(Hognote: make sure you read to the bottom.)
Of all the things that I cannot believe — starting with how it’s possible to send this blog around the world using electricity — the thing I cannot believe the most is that I will attend my 40th high school reunion in two weeks.
That means it’s been four decades since I was a senior at Norman High School in 1974. And I’ve never been back for a reunion. Not even once.
I did think about attending the 10-year reunion in 1984, mainly to leverage my major celebrity status of being a hotshot Singapore journalist and, thus, able to jump the bones of girls I never had the courage to jump back in high school.
But, by 1984, I had already met the missus-to-be in Singapore, so that killed the reunion “bone jumping” scenario.
I also figured there were still one or two (okay, maybe 10 or 20) people who wanted to punch me in the nose. Why? Let’s just say that I spent a great deal of the time at NHS (as they so quaintly put it here in New Zealand) “being a dick”.
Since there was to be no jumping of female bones, and there was the likelihood of getting punched out, I decided against making the 19,000-mile Singapore-Norman-Singapore journey.
Time ticked on. Decades passed.
At the time of the 20th, 25th and 30th reunions, I was still in New Zealand, working stupid hours in the stupid field of P.R. (Motto: Yesterday you hosted the Prime Minister; today you write about butthole cancer). To quote Jack Bauer, there simply was “NO TIME DAMMIT”!
The clock kept ticking. Another decade passed.
Now it’s 2014 and time to go home.
Facebook convinced me. It did this by reconnecting me with several of the world-class, smart alecks that I used to *hang out with in high school. They still make me laugh, and laughter is something I need way more of.
One of these people, who I will not name because he is probably wanted by the FBI, just yesterday asked me the following:
Loaded Question Alert!
“Do you remember our friend “Heartbeat” that entertained us in Dallas the night before an OU/Texas game?”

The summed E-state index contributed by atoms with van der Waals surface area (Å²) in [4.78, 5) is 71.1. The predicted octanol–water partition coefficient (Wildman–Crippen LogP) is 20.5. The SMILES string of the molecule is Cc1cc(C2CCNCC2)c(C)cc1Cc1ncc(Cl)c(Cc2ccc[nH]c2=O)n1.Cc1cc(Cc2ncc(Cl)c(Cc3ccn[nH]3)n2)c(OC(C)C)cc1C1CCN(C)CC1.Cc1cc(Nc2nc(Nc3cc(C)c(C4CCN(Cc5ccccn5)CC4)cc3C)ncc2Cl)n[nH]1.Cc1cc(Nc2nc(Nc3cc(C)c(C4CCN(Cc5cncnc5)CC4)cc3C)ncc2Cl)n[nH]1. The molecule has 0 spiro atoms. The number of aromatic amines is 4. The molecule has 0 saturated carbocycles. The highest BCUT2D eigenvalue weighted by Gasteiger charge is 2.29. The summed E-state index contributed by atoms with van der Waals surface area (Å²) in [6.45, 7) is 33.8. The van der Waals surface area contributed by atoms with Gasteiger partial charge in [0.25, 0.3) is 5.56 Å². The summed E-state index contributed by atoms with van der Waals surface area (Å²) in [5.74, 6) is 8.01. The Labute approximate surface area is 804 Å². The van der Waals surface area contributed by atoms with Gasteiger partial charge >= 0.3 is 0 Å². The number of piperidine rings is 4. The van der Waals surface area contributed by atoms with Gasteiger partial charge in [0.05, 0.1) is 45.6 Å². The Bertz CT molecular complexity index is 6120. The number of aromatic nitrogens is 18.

Now, it’s important to stress that I have NO MEMORY involving any entertainer at an alleged topless bar in Dallas, who may or may not have had the most eye-catching heart tattoo that you will ever see in your whole life. Therefore, I have no comment, other than to say what goes on tour, stays on tour, especially if it involves OU-Texas weekends in the Seventies.
The Norman High Class of ’74 was pretty unique. I’ve heard that we had the highest test scores ever recorded and were the only graduating class in NHS history that did not leave the school a gift. Not a bench. Not a plaque. Not a brass razoo. I guess that’s understandable, since we graduated the year before the Vietnam War ended. Showing respect for authority was not the thing you did, back then.
So far as I know, none of my classmates grew up to save the world. I’ve heard that one one guy “invented Apple”, or so he hints at, while smirking in a way that makes people want to thump him. Another guy won an Emmy in sports journalism (I know, right?). And one gal had quite a career in the Dallas entertainment industry — something to do with cardiac or heartbeats or something. **Ahem.
I’m not sure what to expect from the two-day NHS reunion, but I’m looking forward to it. I’m also really looking forward to hugging on my family, including two-and-eight-nineths grandnieces who only know me as a Cyber Uncle, which just sounds creepy.
Getting back for the reunion and seeing my family are enormously important. But, come to find out recently, they are not the main driver for this trip home. That came from above.
The real reason I am going home is to be with a felluh who is integral to my life, and who’s in a time of great distress right now.
You see, I love his guy. He is the only person on the planet that I can go 10 years without seeing, and the instant we are back together, it is like old times again.
The fabric of our lives is entwined. Our fates are linked.
If it weren’t for him, I wouldn’t have gone to Singapore, which means I wouldn’t have met my Missus or had my amazing son. And were it not for me, I’m not sure whether he and his high school sweetheart would have become man and wife, and had kids, who had kids.
Just recently, my buddy’s eldest son, Trent, was diagnosed as having a tumor the size of an egg embedded in the left side of his brain. The initial medical advice has not been particularly great.
As I write this, we are awaiting news from the Big Boys at M.D. Anderson. We are ***praying. And we are optimistic. Whatever happens while I am home in June, I will be there with my Buddy and his family, doing my job, which is being a smart-ass and a shoulder to lean on.
Because that’s what you do. The rest of all this stuff is just eye wash.
If I don’t blog for awhile, ya’ll feel free to talk among yourselves. Or better yet, go see an old friend who you’ve lost touch with.
Do it now. Because the clock keeps on ticking.
*e.g. drinking and being obnoxious
** This is a big, fat lie, almost certainly
*** Your prayer support would be greatly appreciated
UPDATE — Less than 48 hours after having a baseball-sized tumor removed from his brain, this young man walked out of M.D. Anderson on his own. Everything went perfectly. Can you say “miracle”?
UPDATE II Trent’s new Book Treasure: Discovery of True Manhood — is now on Amazon.com! It’s a love letter he wrote to his 8-year-old son Hunter about becoming a man. Trent wrote it just before discovering he had a brain tumor. I highly recommend it. I believe God’s fingerprints are all over it.